Tuesday, April 06, 2010

BC Liberals HST Legislation is "longest political suicide note in history"

What the BC Liberals don't want you to know about the disastrous HST - find out and what you can do about it tonight - Kits Secondary 7:30 p.m.!

Bill Tieleman speaks at Fight HST rally - Sept. 19-09 Vancouver

BC Liberals write 'Political Suicide Note' with HST legislation

Fight HST launches campaign Tuesday April 6 at 7:30 p.m. at Kitsilano Secondary School with former BC Premier Bill Vander Zalm, Chris Delaney, Bill Tieleman

Bill Tieleman's 24 hours/
The Tyee column

Tuesday April 6, 2010

What Premier Campbell won't tell you about the disastrous HST. How to help stop it.

By Bill Tieleman

"We do not support harmonization because of the $400-million burden of taxes that is going to go from business to consumers in this province and we think that's entirely inappropriate."

Given that Premier Gordon Campbell didn't tell you he would jam an HST down your throat before last year's election -- even telling the restaurant and development industries in writing that the B.C. Liberals would not do that -- it's important British Columbians know the facts.

And you can hear them for yourself tonight, Tuesday, April 6 at 7:30 p.m. when I speak at a town hall meeting at Kitsilano Secondary School at 2550 West Tenth Ave. and Larch Street in Vancouver, featuring former B.C. premier Bill Vander Zalm and ex-Unity Party leader Chris Delaney to launch the
Fight HST citizens initiative to stop the HST.

But here's what you haven’t heard, certainly not from the B.C. Liberals.

Why a right-wing party rejected HST

First, the right-wing Saskatchewan Party government last month strongly rejected the idea of an HST because the HST's enormous tax hit would flatten consumers while transferring all the extra money raised to big business.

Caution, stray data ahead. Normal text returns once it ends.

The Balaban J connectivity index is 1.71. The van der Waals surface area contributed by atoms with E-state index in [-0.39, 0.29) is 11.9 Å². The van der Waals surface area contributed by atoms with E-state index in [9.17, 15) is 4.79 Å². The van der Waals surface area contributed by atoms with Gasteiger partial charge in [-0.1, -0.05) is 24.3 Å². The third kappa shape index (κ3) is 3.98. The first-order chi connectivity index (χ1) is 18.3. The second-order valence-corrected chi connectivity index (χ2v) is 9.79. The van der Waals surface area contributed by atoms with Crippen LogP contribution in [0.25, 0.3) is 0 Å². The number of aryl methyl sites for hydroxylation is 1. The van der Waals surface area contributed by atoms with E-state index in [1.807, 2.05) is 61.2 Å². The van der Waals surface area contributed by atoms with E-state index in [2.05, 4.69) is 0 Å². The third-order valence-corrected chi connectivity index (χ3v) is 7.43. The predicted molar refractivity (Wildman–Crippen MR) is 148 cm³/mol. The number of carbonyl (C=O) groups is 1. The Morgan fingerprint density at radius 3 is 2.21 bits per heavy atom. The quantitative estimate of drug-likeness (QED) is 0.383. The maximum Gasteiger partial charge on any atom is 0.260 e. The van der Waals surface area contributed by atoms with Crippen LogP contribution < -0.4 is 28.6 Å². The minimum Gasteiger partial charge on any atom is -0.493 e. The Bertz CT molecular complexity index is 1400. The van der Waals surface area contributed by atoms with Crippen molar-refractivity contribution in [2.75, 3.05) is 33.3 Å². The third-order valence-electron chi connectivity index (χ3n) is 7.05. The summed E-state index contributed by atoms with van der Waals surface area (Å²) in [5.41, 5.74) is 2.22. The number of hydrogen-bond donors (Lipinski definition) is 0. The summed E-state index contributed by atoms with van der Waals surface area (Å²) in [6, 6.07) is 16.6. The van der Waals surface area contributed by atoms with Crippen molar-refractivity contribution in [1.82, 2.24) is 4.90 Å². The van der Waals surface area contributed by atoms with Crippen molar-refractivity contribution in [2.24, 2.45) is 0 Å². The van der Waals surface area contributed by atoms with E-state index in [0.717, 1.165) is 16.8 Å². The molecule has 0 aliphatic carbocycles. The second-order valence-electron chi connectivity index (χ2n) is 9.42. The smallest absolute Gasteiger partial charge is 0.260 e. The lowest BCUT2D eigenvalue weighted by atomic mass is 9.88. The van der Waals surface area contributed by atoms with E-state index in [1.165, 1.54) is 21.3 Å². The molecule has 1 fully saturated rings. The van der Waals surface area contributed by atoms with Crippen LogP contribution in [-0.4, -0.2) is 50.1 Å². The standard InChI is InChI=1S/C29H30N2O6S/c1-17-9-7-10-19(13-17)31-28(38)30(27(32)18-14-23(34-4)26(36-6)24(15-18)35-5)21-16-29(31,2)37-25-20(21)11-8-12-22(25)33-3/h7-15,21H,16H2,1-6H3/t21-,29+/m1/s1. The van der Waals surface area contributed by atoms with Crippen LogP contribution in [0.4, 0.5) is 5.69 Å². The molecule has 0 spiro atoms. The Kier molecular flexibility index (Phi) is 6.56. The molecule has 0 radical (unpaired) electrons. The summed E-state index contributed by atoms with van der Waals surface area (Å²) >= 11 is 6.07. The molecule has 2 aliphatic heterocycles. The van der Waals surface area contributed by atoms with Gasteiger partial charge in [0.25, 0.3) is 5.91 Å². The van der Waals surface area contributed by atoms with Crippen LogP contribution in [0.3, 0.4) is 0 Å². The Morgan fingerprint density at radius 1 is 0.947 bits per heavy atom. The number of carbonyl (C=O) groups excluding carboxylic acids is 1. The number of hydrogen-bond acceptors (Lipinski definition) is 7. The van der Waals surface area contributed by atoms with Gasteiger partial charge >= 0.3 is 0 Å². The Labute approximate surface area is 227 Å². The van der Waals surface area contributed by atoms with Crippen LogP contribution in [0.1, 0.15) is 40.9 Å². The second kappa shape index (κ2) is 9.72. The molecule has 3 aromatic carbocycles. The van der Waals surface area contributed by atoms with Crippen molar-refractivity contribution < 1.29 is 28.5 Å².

Saskatchewan Premier Brad Wall made that
clear last August: "You know in an election campaign in 2007, I was asked about harmonization and I said that we wouldn't be going in that direction if we were elected... we don't think it's right."

That's refreshing to British Columbians, a premier who tells voters the truth both before and after an election -- and keeps his word.

Maybe that explains why Wall has a 56 per cent approval rating in Saskatchewan while Campbell only has the approval of 23 per cent of British Columbians, according to a recent Angus Reid Public Opinion
poll, barely ahead of Ontario Liberal Premier Dalton McGuinty's 21 per cent.

Hmmm. The popular Wall rejects the HST while the unpopular Campbell and McGuinty are about to impose a hated new tax on July 1 -- coincidence?

A left-wing party rejects HST, too

Second, Manitoba's left-of-centre New Democratic Party government has also ruled out the HST for the
same reasons.

And while the B.C. Liberal government only produced a
study of the impact of the HST a full eight months after announcing it would be imposed -- and it was a 13-page paper by a known HST supporter saying jobs would be created over ten years -- Manitoba actually researched the issue before making a decision, something unheard of here.

report concludes that if the HST were adopted: "Manitoba would impose $405 million in additional sales taxes on families, increasing their share of the sales tax burden to 86 from 54 per cent."

Said Rosann Wowchuk, Manitoba's finance minister: "With the global recession causing so much economic uncertainty for Manitoba families, we don't think it makes sense to impose $405 million in new sales taxes. We are not prepared to risk the economic recovery by undermining Manitoba's growing consumer confidence."